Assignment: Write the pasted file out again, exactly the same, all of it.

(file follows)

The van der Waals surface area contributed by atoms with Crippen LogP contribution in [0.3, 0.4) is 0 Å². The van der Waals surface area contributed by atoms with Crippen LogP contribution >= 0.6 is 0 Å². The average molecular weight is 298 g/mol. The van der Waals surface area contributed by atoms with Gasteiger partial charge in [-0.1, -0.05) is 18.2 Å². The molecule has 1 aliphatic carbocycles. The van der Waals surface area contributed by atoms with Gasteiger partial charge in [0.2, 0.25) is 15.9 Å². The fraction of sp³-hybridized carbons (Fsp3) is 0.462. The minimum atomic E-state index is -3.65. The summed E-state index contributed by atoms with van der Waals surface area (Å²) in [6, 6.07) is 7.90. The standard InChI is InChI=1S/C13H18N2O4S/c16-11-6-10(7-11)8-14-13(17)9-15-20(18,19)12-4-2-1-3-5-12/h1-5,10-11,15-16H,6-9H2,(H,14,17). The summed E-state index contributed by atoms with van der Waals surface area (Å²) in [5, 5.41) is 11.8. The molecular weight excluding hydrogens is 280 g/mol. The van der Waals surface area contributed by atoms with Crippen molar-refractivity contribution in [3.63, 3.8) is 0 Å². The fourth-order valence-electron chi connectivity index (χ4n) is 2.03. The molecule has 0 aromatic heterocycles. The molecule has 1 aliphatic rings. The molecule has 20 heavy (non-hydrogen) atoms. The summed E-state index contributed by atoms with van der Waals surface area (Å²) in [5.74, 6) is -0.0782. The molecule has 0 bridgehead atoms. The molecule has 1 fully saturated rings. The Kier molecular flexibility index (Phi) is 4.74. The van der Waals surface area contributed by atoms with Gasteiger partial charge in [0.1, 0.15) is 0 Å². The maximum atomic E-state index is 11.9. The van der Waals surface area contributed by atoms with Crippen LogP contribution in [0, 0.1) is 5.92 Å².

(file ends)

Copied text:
The van der Waals surface area contributed by atoms with Crippen LogP contribution in [0.3, 0.4) is 0 Å². The van der Waals surface area contributed by atoms with Crippen LogP contribution >= 0.6 is 0 Å². The average molecular weight is 298 g/mol. The van der Waals surface area contributed by atoms with Gasteiger partial charge in [-0.1, -0.05) is 18.2 Å². The molecule has 1 aliphatic carbocycles. The van der Waals surface area contributed by atoms with Gasteiger partial charge in [0.2, 0.25) is 15.9 Å². The fraction of sp³-hybridized carbons (Fsp3) is 0.462. The minimum atomic E-state index is -3.65. The summed E-state index contributed by atoms with van der Waals surface area (Å²) in [6, 6.07) is 7.90. The standard InChI is InChI=1S/C13H18N2O4S/c16-11-6-10(7-11)8-14-13(17)9-15-20(18,19)12-4-2-1-3-5-12/h1-5,10-11,15-16H,6-9H2,(H,14,17). The summed E-state index contributed by atoms with van der Waals surface area (Å²) in [5, 5.41) is 11.8. The molecular weight excluding hydrogens is 280 g/mol. The van der Waals surface area contributed by atoms with Crippen molar-refractivity contribution in [3.63, 3.8) is 0 Å². The fourth-order valence-electron chi connectivity index (χ4n) is 2.03. The molecule has 0 aromatic heterocycles. The molecule has 1 aliphatic rings. The molecule has 20 heavy (non-hydrogen) atoms. The summed E-state index contributed by atoms with van der Waals surface area (Å²) in [5.74, 6) is -0.0782. The molecule has 0 bridgehead atoms. The molecule has 1 fully saturated rings. The Kier molecular flexibility index (Phi) is 4.74. The van der Waals surface area contributed by atoms with Gasteiger partial charge in [0.1, 0.15) is 0 Å². The maximum atomic E-state index is 11.9. The van der Waals surface area contributed by atoms with Crippen LogP contribution in [0, 0.1) is 5.92 Å².